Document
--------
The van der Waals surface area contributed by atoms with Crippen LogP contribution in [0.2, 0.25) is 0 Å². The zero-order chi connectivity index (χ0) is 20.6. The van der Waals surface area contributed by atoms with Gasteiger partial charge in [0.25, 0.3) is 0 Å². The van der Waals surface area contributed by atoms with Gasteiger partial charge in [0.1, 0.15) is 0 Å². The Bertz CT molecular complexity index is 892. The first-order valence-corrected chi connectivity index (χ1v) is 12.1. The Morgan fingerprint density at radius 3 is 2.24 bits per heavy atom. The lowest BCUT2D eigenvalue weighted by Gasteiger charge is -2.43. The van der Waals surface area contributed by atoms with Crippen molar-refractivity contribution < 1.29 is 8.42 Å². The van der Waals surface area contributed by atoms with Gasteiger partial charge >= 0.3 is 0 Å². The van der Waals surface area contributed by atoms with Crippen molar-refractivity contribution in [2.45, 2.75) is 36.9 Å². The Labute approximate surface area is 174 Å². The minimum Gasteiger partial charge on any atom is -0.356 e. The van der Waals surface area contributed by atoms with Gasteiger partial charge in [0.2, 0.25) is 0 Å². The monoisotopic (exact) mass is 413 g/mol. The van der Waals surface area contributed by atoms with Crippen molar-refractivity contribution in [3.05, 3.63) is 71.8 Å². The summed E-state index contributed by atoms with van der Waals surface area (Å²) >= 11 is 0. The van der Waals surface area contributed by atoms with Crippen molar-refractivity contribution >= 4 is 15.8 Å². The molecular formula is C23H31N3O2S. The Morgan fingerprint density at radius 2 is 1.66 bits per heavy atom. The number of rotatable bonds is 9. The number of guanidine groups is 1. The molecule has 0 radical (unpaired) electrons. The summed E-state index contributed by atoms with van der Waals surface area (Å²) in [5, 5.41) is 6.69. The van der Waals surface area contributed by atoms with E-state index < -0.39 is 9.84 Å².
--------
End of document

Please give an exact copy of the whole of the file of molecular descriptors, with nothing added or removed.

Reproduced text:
The van der Waals surface area contributed by atoms with Crippen LogP contribution in [0.2, 0.25) is 0 Å². The zero-order chi connectivity index (χ0) is 20.6. The van der Waals surface area contributed by atoms with Gasteiger partial charge in [0.25, 0.3) is 0 Å². The van der Waals surface area contributed by atoms with Gasteiger partial charge in [0.1, 0.15) is 0 Å². The Bertz CT molecular complexity index is 892. The first-order valence-corrected chi connectivity index (χ1v) is 12.1. The Morgan fingerprint density at radius 3 is 2.24 bits per heavy atom. The lowest BCUT2D eigenvalue weighted by Gasteiger charge is -2.43. The van der Waals surface area contributed by atoms with Crippen molar-refractivity contribution < 1.29 is 8.42 Å². The van der Waals surface area contributed by atoms with Gasteiger partial charge >= 0.3 is 0 Å². The van der Waals surface area contributed by atoms with Crippen molar-refractivity contribution in [2.45, 2.75) is 36.9 Å². The Labute approximate surface area is 174 Å². The minimum Gasteiger partial charge on any atom is -0.356 e. The van der Waals surface area contributed by atoms with Gasteiger partial charge in [0.2, 0.25) is 0 Å². The monoisotopic (exact) mass is 413 g/mol. The van der Waals surface area contributed by atoms with Crippen molar-refractivity contribution in [3.05, 3.63) is 71.8 Å². The summed E-state index contributed by atoms with van der Waals surface area (Å²) >= 11 is 0. The van der Waals surface area contributed by atoms with Crippen molar-refractivity contribution >= 4 is 15.8 Å². The molecular formula is C23H31N3O2S. The Morgan fingerprint density at radius 2 is 1.66 bits per heavy atom. The number of rotatable bonds is 9. The number of guanidine groups is 1. The molecule has 0 radical (unpaired) electrons. The summed E-state index contributed by atoms with van der Waals surface area (Å²) in [5, 5.41) is 6.69. The van der Waals surface area contributed by atoms with E-state index < -0.39 is 9.84 Å².